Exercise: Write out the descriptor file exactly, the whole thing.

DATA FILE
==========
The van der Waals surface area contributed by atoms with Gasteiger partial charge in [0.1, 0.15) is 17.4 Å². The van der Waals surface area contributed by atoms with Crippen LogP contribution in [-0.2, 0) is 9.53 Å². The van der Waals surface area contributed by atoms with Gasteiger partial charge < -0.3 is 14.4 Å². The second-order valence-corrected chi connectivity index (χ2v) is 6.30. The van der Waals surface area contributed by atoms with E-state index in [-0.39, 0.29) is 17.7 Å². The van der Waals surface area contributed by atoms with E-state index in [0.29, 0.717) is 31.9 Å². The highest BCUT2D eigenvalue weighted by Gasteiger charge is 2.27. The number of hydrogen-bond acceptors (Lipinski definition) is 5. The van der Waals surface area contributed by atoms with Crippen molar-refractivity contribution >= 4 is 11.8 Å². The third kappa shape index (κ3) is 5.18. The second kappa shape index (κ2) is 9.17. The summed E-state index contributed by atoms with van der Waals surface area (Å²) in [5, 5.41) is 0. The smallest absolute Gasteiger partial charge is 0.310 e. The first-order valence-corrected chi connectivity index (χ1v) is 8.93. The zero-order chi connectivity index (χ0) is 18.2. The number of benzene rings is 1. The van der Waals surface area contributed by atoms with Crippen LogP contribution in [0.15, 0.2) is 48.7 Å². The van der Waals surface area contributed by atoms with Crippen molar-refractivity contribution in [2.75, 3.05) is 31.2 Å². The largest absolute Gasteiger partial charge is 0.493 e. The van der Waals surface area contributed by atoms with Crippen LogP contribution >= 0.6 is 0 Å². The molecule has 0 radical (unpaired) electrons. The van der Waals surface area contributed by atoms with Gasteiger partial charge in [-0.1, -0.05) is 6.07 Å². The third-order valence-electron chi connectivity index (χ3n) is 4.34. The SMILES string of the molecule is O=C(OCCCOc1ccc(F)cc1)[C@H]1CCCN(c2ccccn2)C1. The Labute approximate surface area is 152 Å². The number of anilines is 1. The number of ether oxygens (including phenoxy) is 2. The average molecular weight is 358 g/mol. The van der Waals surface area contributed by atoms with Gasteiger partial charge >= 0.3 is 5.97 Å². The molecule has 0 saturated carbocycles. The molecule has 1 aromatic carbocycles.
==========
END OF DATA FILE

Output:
The van der Waals surface area contributed by atoms with Gasteiger partial charge in [0.1, 0.15) is 17.4 Å². The van der Waals surface area contributed by atoms with Crippen LogP contribution in [-0.2, 0) is 9.53 Å². The van der Waals surface area contributed by atoms with Gasteiger partial charge < -0.3 is 14.4 Å². The second-order valence-corrected chi connectivity index (χ2v) is 6.30. The van der Waals surface area contributed by atoms with E-state index in [-0.39, 0.29) is 17.7 Å². The van der Waals surface area contributed by atoms with E-state index in [0.29, 0.717) is 31.9 Å². The highest BCUT2D eigenvalue weighted by Gasteiger charge is 2.27. The number of hydrogen-bond acceptors (Lipinski definition) is 5. The van der Waals surface area contributed by atoms with Crippen molar-refractivity contribution >= 4 is 11.8 Å². The third kappa shape index (κ3) is 5.18. The second kappa shape index (κ2) is 9.17. The summed E-state index contributed by atoms with van der Waals surface area (Å²) in [5, 5.41) is 0. The smallest absolute Gasteiger partial charge is 0.310 e. The first-order valence-corrected chi connectivity index (χ1v) is 8.93. The zero-order chi connectivity index (χ0) is 18.2. The number of benzene rings is 1. The van der Waals surface area contributed by atoms with Crippen LogP contribution in [0.15, 0.2) is 48.7 Å². The van der Waals surface area contributed by atoms with Crippen molar-refractivity contribution in [2.75, 3.05) is 31.2 Å². The largest absolute Gasteiger partial charge is 0.493 e. The van der Waals surface area contributed by atoms with Crippen LogP contribution >= 0.6 is 0 Å². The molecule has 0 radical (unpaired) electrons. The van der Waals surface area contributed by atoms with Gasteiger partial charge in [-0.1, -0.05) is 6.07 Å². The third-order valence-electron chi connectivity index (χ3n) is 4.34. The SMILES string of the molecule is O=C(OCCCOc1ccc(F)cc1)[C@H]1CCCN(c2ccccn2)C1. The Labute approximate surface area is 152 Å². The number of anilines is 1. The number of ether oxygens (including phenoxy) is 2. The average molecular weight is 358 g/mol. The van der Waals surface area contributed by atoms with Gasteiger partial charge >= 0.3 is 5.97 Å². The molecule has 0 saturated carbocycles. The molecule has 1 aromatic carbocycles.